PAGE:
Please Knees, Don’t Seize! – Preventing Osteoarthritis

2009-10-05 | |
Last updated: 2009-10-05

With no respectable doctor having yet revealed a means of stopping the aging process, all of us are, at this moment, getting a little older. No kidding, you say… As we age, we all start to slow down and feel an increasing number of aches and pains, but for many people who develop osteoarthritis, there is more pain and stiffness than normal associated with maintaining a reasonable level of mobility.

Osteoarthritis is the most common form of arthritis and the risks of developing the condition increase as we age. However, it is not a disease caused by age. Instead it is the result of changes in the way our bodies create the cartilage that caps the ends of each of our bones. For some people, their bodies become less effective at making good quality cartilage that is thick enough to cushion the joints and smooth enough to allow the ends of the bones to move against one another with little friction.

When the joints are unable to move fluidly, pain can result and small pieces of cartilage can break off and float around in the joint of the knee causing irritation to the joint similar to having a rock in one’s shoe. As well, with the thinner cartilage on the ends of the bones, any irregularities in motion caused by weaker muscles or by odd shapes to the ends of the bone themselves can cause the cartilage in our joints to be worn out faster than our bodies can perform repair.

Of the joints affected by osteoarthritis, those that carry the most weight usually feel the effects of cartilage breakdown most quickly. These include the spine, hips, knees and feet.

Of these weight bearing joints, the knees are very commonly a source of problems for many people with as much as 12% of the population over the age of 60 having symptoms of osteoarthritis in the knee. As a result, in Canada, more than 38 thousand knee replacement surgeries are performed annually to deal with the problems of knee osteoarthritis. In the US, UK, and Australia, the numbers of knee replacement surgeries are 500 thousand, 65 thousand and 20 thousand respectively. The net effect of all these surgeries is a cost of tens of billions of dollars to our health care systems and of course to us.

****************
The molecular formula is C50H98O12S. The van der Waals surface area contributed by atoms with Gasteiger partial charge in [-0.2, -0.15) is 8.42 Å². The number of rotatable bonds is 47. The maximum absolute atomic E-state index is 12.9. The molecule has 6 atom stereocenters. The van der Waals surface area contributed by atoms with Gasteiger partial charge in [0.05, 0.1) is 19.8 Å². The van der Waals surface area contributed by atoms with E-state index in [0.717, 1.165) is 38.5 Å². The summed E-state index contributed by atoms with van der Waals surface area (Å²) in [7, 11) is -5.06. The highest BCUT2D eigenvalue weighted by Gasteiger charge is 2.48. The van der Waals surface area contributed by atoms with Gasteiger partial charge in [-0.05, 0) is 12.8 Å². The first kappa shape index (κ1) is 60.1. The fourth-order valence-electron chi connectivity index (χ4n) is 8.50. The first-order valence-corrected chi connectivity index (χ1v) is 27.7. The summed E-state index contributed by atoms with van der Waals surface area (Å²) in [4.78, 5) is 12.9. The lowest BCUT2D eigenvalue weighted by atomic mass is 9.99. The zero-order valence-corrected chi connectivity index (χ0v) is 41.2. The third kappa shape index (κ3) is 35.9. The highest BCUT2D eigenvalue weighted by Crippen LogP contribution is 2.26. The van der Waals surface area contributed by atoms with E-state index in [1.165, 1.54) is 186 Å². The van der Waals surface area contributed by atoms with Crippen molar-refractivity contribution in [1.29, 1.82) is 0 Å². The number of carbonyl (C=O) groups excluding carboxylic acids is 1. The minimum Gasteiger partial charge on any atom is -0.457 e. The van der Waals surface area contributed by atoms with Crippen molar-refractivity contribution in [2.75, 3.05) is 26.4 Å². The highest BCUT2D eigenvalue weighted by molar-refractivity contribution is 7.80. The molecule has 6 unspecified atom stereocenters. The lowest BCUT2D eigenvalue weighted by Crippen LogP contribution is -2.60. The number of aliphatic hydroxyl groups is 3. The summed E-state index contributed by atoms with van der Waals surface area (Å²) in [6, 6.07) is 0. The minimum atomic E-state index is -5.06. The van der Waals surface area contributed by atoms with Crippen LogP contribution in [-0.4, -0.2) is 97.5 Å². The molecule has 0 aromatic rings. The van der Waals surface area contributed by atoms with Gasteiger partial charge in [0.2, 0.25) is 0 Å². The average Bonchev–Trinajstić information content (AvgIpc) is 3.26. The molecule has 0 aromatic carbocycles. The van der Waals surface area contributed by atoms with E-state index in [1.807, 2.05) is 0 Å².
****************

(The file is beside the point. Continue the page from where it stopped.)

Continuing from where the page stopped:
Needless to say, there is a considerable industry behind knee replacement surgery and the options for replacement knees are many. However, in a significant number of cases, early preventative actions can avoid the need for this surgery. Unfortunately, far less funding is directed at prevention of the condition than treating it once it develops.

With that said, there is a growing body of evidence that surgery can be avoided and it is important for all us to be aware of the actions we can take. One study completed at the University of Melbourne found that regular cardiovascular exercise of as little as 20 minutes per week was sufficient to increase the amount of effective, defect-free cartilage in the joints. This is important because this level of activity is not a significant effort and yet may prevent the need for major surgery.

Another study that also suggests that surgery can be prevented was published in the Annals of Internal Medicine. In that study from 2000, the researchers found that physiotherapy and monitored exercise performed twice per week were able to improve the combined measurement of mobility, decreased pain and decreased stiffness of patients by more than 55%. From this overall improvement, we see that another option exists that enables patients to live with less pain and greater mobility without the need for surgery.

Lastly, in another study, published in the Osteoarthritis and Cartilage Journal, researchers found that weight loss of only 10% in obese patients improved the ability to use the knee by 28%. These findings suggest that the amount of excess weight we may carry can have a significant effect on the ability of those with osteoarthritis to retain mobility. This provides yet another compelling reason to avoid excess weight and to seek medical assistance if our own efforts are not successful.

One final factor that also needs to be addressed for prevention to be effective is for patients to take an active part in recognized knee pain and taking action. A study completed in the UK by the Hip and Knee Network found that 55% of those with knee pain had endured it for more than a year while some 22% had suffered from knee pain for more than 8 years without seeking assistance to resolve their knee pain. This is in a country with public health care. It is conceivable that in the US where there is the additional barrier of personal financial costs to seeking treatment that this number could be even higher.

These findings reiterate the need to communicate that it is of course impossible for the doctor to treat anyone who does not make their concerns known. If you are feeling knee pain, or any pain for that matter, let your doctor know as soon as possible.

While this article has talked about prevention, there is of course a great number of people for whom the damage in the knee is past the point of prevention. In another article, current and future surgical options will be covered.

Do you have knee pain? Have you had knee replacement or knee repair surgery? Were you ever told of the prevention option available? Share your story with others in the health forums or in comments here.

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Category: Disease Information, Disease Prevention, Health Risks

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